By Beth Kephart
Available now from Chronicle Books
Read more in my Beth Kephart tag
"You have to wait. You have to be absolutely sure. Love is the biggest thing, of course. But there are other considerations." -p. 78
I have never been to Berlin. I have certainly never been to 1983 Berlin, given that I was yet to be born. But Beth Kephart took me there. She brought to life a city divided. She showed a city where sometimes people never come home, to be buried without a body. She showed a city where a group of immigrants do not fit in, and not just because they don't speak the languages. She showed two teenagers who are in love, who sometimes resent each other and who make art and who look at the stars and who plan. Two teenagers who are stuck on opposite sides of that city divided.
Stefan lives in East Berlin with his grandmother. He is the more timid of the two, but if he's going to be with Ada, he'll be the one who bears the risk of escaping over the wall. Ada lives in West Berlin with her mother and grandmother and works at a daycare center where one of her young charges has gone missing. She was the last person to see him, but she can't convince anyone else to look for him even though she knows he must be in danger. It's another straw that's breaking her back, because Ada isn't sure how long she can keep waiting for Stefan. She loves him, but she's young, and she only sees him twice a year. He isn't there for her, and that's often what you need most from the people you love.
Beth Kephart was already an accomplished, polished author when she started writing YA fiction. But with every new release it feels like she's growing more into herself as a writer. When I read GOING OVER, there was something pure about the experience. I felt like I was reading the book Kephart wanted to write. She has a singular style, one that doesn't always work for me, but it sucked me in completely with GOING OVER. I fell into the imagery and the rhythm of the prose, so often staccato and intense.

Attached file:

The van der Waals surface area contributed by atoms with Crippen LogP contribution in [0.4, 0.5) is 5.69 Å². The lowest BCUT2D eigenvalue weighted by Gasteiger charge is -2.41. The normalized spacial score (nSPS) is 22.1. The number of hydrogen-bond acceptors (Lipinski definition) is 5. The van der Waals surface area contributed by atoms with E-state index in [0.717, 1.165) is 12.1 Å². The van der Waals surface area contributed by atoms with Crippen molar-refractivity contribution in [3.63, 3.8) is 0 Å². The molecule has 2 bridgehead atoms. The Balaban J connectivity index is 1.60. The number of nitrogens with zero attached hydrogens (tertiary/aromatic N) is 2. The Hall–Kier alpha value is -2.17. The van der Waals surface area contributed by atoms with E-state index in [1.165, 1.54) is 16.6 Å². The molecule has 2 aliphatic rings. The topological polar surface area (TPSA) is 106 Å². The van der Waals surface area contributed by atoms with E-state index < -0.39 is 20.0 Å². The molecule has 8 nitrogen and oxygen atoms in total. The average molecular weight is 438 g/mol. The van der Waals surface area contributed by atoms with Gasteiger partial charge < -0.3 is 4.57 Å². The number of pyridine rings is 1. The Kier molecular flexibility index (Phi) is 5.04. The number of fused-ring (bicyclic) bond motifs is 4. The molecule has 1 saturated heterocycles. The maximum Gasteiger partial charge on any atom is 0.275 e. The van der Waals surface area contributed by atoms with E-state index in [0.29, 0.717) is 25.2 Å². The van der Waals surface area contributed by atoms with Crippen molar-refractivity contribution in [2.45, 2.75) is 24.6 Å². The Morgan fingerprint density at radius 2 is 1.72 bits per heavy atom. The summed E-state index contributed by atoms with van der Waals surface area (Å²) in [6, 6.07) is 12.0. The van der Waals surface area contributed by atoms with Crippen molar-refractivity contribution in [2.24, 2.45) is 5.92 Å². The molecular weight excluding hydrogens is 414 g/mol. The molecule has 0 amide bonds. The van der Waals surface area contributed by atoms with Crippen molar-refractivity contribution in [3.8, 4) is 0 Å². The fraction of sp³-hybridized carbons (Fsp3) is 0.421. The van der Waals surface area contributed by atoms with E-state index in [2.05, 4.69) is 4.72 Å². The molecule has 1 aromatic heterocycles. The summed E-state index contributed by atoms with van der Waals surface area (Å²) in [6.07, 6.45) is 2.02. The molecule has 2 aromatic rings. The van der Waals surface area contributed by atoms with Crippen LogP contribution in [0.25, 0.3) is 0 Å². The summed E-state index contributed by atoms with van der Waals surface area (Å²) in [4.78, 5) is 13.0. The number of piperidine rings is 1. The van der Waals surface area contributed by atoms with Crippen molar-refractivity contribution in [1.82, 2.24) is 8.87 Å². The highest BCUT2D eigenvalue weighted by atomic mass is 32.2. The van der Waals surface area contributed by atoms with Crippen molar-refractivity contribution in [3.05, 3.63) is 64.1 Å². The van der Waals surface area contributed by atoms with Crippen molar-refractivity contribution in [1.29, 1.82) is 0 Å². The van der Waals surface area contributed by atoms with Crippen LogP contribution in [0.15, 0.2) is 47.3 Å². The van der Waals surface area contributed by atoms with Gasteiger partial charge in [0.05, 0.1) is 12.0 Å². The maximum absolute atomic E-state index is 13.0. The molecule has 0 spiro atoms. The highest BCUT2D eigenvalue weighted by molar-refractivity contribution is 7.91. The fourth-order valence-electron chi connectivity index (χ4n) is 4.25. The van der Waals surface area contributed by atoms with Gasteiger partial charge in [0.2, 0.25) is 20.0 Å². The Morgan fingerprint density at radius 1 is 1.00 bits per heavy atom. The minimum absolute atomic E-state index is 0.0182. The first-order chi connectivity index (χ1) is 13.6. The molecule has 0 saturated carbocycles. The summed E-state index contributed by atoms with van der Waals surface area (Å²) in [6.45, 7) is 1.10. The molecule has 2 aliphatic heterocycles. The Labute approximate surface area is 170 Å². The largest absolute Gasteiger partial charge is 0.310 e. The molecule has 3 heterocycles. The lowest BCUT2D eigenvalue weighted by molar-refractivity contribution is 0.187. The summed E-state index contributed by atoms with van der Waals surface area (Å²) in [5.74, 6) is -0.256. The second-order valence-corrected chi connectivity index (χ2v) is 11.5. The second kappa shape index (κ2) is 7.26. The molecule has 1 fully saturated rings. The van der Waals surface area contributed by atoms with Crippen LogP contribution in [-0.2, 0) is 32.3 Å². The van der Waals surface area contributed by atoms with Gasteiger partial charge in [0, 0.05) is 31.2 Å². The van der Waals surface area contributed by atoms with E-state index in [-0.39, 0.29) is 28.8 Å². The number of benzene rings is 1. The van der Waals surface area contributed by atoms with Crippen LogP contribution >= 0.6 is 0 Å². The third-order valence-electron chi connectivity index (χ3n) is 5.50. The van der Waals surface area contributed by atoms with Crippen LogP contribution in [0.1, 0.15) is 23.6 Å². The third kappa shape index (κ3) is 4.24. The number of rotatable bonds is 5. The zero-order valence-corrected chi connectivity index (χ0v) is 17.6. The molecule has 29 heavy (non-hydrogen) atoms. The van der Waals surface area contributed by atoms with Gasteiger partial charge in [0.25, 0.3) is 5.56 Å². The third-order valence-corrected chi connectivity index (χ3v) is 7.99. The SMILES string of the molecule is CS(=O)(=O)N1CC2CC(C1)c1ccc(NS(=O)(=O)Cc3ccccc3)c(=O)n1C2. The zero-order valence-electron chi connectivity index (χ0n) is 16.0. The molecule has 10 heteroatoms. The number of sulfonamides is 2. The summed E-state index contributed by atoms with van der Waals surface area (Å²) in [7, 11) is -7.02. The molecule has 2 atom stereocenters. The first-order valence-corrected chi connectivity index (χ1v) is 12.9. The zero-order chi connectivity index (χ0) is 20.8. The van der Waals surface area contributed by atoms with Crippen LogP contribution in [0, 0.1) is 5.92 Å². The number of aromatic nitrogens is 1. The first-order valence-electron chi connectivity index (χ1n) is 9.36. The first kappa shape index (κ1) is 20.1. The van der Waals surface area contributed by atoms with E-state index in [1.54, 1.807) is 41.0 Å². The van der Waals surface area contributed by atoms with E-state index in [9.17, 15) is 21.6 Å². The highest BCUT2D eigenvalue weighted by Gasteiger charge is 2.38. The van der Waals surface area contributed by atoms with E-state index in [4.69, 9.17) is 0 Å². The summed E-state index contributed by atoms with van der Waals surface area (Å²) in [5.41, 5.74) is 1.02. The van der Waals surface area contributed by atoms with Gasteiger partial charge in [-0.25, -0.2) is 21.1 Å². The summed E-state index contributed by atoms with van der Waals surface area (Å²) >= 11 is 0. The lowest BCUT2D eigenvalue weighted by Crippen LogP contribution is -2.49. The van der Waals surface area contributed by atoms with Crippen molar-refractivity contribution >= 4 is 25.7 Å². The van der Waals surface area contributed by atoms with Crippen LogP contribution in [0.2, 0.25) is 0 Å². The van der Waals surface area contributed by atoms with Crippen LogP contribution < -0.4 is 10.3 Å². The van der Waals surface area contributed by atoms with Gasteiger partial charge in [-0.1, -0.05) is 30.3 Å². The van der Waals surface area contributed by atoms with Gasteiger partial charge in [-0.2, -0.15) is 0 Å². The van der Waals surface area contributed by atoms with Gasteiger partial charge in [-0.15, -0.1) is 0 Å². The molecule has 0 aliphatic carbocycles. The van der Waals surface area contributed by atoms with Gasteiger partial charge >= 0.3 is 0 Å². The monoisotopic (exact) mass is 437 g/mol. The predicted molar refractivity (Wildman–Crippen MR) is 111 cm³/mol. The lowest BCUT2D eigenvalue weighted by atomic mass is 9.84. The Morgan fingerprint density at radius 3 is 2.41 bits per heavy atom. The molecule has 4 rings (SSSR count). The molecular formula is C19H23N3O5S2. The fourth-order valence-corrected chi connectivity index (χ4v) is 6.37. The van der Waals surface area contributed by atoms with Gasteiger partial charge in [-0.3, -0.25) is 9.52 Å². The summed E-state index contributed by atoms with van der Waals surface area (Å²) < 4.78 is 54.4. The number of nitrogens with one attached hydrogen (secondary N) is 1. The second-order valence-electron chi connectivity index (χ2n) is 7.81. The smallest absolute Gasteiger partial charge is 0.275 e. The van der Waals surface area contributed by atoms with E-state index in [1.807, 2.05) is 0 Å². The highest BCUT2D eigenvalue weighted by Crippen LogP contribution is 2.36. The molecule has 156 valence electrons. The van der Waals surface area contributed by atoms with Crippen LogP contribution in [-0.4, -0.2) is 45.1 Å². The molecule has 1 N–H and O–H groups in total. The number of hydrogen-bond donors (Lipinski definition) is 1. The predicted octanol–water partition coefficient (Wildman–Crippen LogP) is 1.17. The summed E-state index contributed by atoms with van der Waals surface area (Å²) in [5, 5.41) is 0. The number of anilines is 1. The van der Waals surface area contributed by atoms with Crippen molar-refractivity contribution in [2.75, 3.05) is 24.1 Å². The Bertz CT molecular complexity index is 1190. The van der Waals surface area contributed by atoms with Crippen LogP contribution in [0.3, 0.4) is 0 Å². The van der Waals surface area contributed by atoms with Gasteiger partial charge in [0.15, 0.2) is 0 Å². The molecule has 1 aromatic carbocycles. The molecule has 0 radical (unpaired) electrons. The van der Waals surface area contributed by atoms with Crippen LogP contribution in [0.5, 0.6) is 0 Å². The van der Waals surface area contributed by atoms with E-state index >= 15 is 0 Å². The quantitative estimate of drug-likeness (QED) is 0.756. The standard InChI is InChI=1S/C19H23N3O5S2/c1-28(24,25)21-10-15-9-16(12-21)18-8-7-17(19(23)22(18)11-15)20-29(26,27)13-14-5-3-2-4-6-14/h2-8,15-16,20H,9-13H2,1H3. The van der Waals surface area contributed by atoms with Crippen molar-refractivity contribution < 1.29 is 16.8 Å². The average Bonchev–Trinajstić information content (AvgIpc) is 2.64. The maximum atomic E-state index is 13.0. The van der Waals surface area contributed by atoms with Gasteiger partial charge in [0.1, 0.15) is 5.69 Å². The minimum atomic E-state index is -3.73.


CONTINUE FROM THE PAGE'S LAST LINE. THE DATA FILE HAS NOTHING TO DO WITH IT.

I, honestly, don't know much about Berlin during this time period. It goes beyond never having been there myself. Oh, I know the basics, which side is which, that the Berlin Wall fell in 1989, but I have no familiarity with the specifics. (I'm definitely curious now about some of the suggested reading in the back.) GOING OVER really did make me feel like I was peering in, through the characters of Stefan and Ada. And I got different glimpses, because they not only live in very different areas, but have very different outlooks.
I will say that I enjoyed the Ada chapters more than the Stefan chapters. Part of that is the nature of their characters. She's more proactive and more reactive than Stefan. Both of them think a lot, and Ada is the one more likely to go out and do something rather than think some more. At the same time, Stefan isn't less developed than Ada. He has just as much background, personality, and his own interests. I'll also say that some of the ending is a bit convenient, but it fits the style of the story and there's still plenty of danger.
GOING OVER is a terrific bit of historical fiction. I would recommend it for teens and up, because there's some death that younger readers might find upsetting. There's another event that some readers might find upsetting, but it's written obliquely enough that younger readers shouldn't tune in to the details of the incident. If the kid is a fan of WWII and post-WWII fiction it probably wouldn't bother them, however.